A couple of days after meeting Lucie she handed me a four-leaf clover. I already felt lucky for so many reasons. This small, green weed was just physical evidence. Lucie told me that she often looks down at the ground and sees more than she can count. I, on the other hand, have never found a four-leaf clover. Not once. I kept the clover and pressed it between the pages of my journal. Now, a couple of weeks later, I remember that day with such clarity. It didn’t surprise me that Lucie can find four-leaf clovers without really looking; she carries herself that way, with a lucky glow. And now I have a four-leaf clover of my own, the small one pressed in my journal and the very large, figurative one that was my three months abroad. I feel so lucky to have experienced all I did.
My parents joined me for my last couple days at La Ferme Belmont. For the past few years they have spent about one month each summer biking around France on their tandem. Quite the dynamic duo. This time before they commenced their Tandem Tour de France they spent a couple of days with the Martinal Family and me, and witnessed the simple and happy little life I’d carved out for myself. It was at once wonderful and overwhelming to share my farming experience with them. On my last day there, my mom helped me make a batch of goat cheese and that night Jean-Yves told me that it looked “perfect.” Music to my ears. We sat outside in the dusk talking mostly in French. I understood much more than I had when I arrived late at night almost three weeks earlier. Still, Jean-Yves and I had tailored our own little FrenchEnglishhandsignal language down to a science. We all feasted on gigantic bowls of lettuce accompanied by an assortment of our cheeses, homemade beer and french fries, and it felt so bittersweet. I think my parents’ arrival triggered something in me emotionally. I realized that soon enough I would have to leave my simple farming life and my trip was rapidly coming to an end. I was a little scared. I didn’t want to lose all the positive energy I’d gained, but I also knew that I couldn’t stay there forever.
My EasyJet flight the next day from Lyon to Barcelona was not so “Easy.” The plane took off and fifteen minutes into the flight the pilot announced over the intercom that there was a malfunction and we had to land immediately. “We are returning to Lyon and will be on the ground in ten minutes.” No one on the flight seemed remotely phased by this information, so I followed suit. It even occurred to me that it wouldn’t be an entirely terrible time to die. Don’t get me wrong, I certainly didn’t want to die. My train of thought went something like this:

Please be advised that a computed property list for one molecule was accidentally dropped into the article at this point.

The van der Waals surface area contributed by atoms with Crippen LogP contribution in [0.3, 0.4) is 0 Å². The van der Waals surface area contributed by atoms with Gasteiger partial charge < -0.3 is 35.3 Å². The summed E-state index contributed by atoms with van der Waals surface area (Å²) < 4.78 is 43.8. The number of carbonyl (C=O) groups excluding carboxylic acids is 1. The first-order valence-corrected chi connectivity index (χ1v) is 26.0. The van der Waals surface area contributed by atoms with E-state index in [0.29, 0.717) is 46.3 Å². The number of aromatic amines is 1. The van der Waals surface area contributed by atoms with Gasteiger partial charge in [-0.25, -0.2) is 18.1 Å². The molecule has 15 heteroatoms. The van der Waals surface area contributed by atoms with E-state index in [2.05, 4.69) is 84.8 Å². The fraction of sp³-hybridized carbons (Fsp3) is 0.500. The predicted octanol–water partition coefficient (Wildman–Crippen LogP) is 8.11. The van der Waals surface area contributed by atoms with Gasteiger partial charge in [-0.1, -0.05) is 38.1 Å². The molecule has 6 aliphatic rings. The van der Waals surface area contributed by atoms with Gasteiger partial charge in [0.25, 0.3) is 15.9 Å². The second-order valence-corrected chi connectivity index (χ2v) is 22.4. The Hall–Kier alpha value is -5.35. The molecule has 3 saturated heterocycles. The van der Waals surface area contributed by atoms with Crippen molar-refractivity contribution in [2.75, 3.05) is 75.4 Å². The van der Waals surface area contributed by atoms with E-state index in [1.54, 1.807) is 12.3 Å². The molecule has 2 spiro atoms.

“I don’t want to die on this plane, but if it crashes before we land I hope it happens fast. Hmm. I’m in the back of the plane. Don’t people survive in the back more often that the front? I honestly never thought I’d die in a plane crash. I think we’ll be okay. But, I guess since we all have to die at some point, then dying now wouldn’t be so bad. I just kissed my parents goodbye. I feel happy. I have no regrets. I don’t hear any weird, malfunctiony noise. This is weird. Why is everyone so calm? I hope we don’t crash.”
Needless to say, the plane didn’t crash. We landed in Lyon, waited on the plane for a good hour, transferred to another plane and landed in Barcelona about three hours late. Could have been much worse.
I spent the last three days of my trip in a semi-daze. Lee and Lauren were, as always, the most gracious of hosts. We listened to live jazz outside of L’Auditori, whipped up a Mexican feast with kilos worth of fresh produce from the Mercat Bocqueria and lounged in the sunshine on their rooftop overlooking the city. I also got a chance to grab a goodbye drink with my friend Anais on my last night. I can’t begin to imagine my trip without my Barcelona friends. They made me feel at home from the very start and, without knowing it, set the tone for my entire trip. Their willingness to share their lives helped to make it the wonderful experience that it was.
Coming back to New York City only reinforces what I learned along this journey – that with simplicity comes joy. And New York City is many things, but simple is not one of them. So, I am heading back to Seattle on Monday to think and plot my next move. I am determined to channel the positive energy I’ve gained into something worthwhile. I have loved learning about and growing the food we eat, meeting all kinds of people and listening to their stories, and writing it down to process all that I have experienced. I will continue to do all of these things wherever I go from now on. This is just the beginning.